We've probably all see a hung JVM at one time or another and chances are you've figured this out in one of two was if you're dealing with WebSphere Application Server: 1. the users are complaining that the browser just “spins” and never returns a web page, or 2. you've noticed output in the WebSphere logs (SystemOut.log) that indicate potentially hung threads. For the purposes of this discussion, we'll focus on the latter method.
WebSphere Application Server provides a feature that... [More]
Where do I start with sizing the heap for my WebSphere Application Server? This question is very common when trying to determine where to begin sizing your heap for your application when using WebSphere Application Server. The default heap sizes are for use during installation and are often way too small for use in production environments. The first place to begin is to know if the server has 32-bit or 64-bit architecture and whether your installation of WebSphere Application Server is a 32-bit or 64-bit environment. Next determine... [More]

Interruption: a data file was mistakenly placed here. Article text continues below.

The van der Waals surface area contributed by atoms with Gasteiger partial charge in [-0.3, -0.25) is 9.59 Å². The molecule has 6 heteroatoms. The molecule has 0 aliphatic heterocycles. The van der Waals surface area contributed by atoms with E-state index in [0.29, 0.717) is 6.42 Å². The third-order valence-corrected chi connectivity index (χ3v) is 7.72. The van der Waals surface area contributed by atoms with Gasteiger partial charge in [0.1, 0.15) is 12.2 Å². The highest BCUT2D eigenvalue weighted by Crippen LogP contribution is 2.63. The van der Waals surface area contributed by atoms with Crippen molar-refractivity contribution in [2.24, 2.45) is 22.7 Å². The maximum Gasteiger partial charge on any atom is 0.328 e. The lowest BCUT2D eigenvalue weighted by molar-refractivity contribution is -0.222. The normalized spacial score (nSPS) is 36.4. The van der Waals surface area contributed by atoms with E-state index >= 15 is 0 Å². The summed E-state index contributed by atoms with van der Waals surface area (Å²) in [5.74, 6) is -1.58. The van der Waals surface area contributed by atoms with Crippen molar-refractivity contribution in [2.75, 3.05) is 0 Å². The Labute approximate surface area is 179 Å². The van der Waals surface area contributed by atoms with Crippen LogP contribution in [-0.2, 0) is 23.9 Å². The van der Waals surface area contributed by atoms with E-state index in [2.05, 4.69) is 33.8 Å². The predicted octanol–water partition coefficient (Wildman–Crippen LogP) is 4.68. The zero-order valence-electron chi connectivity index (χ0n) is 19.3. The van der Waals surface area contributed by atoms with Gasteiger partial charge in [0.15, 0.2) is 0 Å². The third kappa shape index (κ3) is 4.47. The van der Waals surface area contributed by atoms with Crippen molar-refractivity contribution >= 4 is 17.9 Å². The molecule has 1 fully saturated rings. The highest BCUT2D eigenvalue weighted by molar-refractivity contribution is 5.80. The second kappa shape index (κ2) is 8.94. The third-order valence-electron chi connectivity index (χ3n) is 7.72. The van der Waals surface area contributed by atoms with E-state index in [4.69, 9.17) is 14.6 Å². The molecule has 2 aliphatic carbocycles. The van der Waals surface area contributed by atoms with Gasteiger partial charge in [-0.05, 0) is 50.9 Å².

If you're having some trouble with your Java™ application, be it JSE or JEE, you've probably been looking at javacores (also called thread dumps or java dumps). If not, you should be and that is a topic for another day.
When looking at the javacores with all those threads in there, have you ever wanted to know things like: Which user is causing these threads to spawn? What were they doing in the application? When did that thread get created?
Well want no longer! With a few lines... [More]